Writing: Giles Foden
Writing in The Guardian, Giles Foden observes that "Information technology can be the friend of writers, but more often it is their worst enemy."
Say you are a novelist. You should be thinking of language and technique. That is your calling, or your business, depending on how you look at it. In either case, you should be trying to hang on to the informing impulse that blew life into your idea. That original "inspiration" is how you will add to the stock of human knowledge. It's a gift. Do you receive it graciously? No: you think of fonts and hard drives.
But, he continues, "All that notwithstanding, there are times when one does want the most up-to-date software as a writer."
I run Eastgate System's amazing program Tinderbox for research and note-taking. It is effectively a relational database with a graphical user interface: so one is able to display or map all the various levels of one's notes, as well as links to the internet and other material.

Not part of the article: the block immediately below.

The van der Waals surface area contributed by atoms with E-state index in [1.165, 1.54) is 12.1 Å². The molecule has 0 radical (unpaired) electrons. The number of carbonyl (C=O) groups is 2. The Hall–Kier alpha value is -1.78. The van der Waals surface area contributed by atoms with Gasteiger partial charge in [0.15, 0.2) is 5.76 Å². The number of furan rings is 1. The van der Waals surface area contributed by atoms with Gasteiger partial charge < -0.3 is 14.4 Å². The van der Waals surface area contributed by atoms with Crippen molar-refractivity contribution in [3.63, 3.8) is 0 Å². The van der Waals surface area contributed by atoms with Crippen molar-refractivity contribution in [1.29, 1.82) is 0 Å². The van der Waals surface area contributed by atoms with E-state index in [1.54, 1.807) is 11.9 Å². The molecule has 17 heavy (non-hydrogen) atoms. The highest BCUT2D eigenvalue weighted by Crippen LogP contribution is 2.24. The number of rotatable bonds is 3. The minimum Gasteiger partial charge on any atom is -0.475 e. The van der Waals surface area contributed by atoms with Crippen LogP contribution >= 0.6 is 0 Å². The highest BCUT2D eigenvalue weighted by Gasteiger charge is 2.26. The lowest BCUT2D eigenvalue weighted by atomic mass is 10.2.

As a content management system, Tinderbox is very clever and elegant. The visual "box" of each note is also a file, so it can be saved into as well as moved around the screen....In some ways, Tinderbox is a little like the Copydesk/Quark Despatch system used for making up these newspaper pages: each article is both a quasi-analogue visual object on the screen and a digital file in itself. Of course, it is all digital really, but human beings aren't. Which is why this sort of programming is becoming more and more common.
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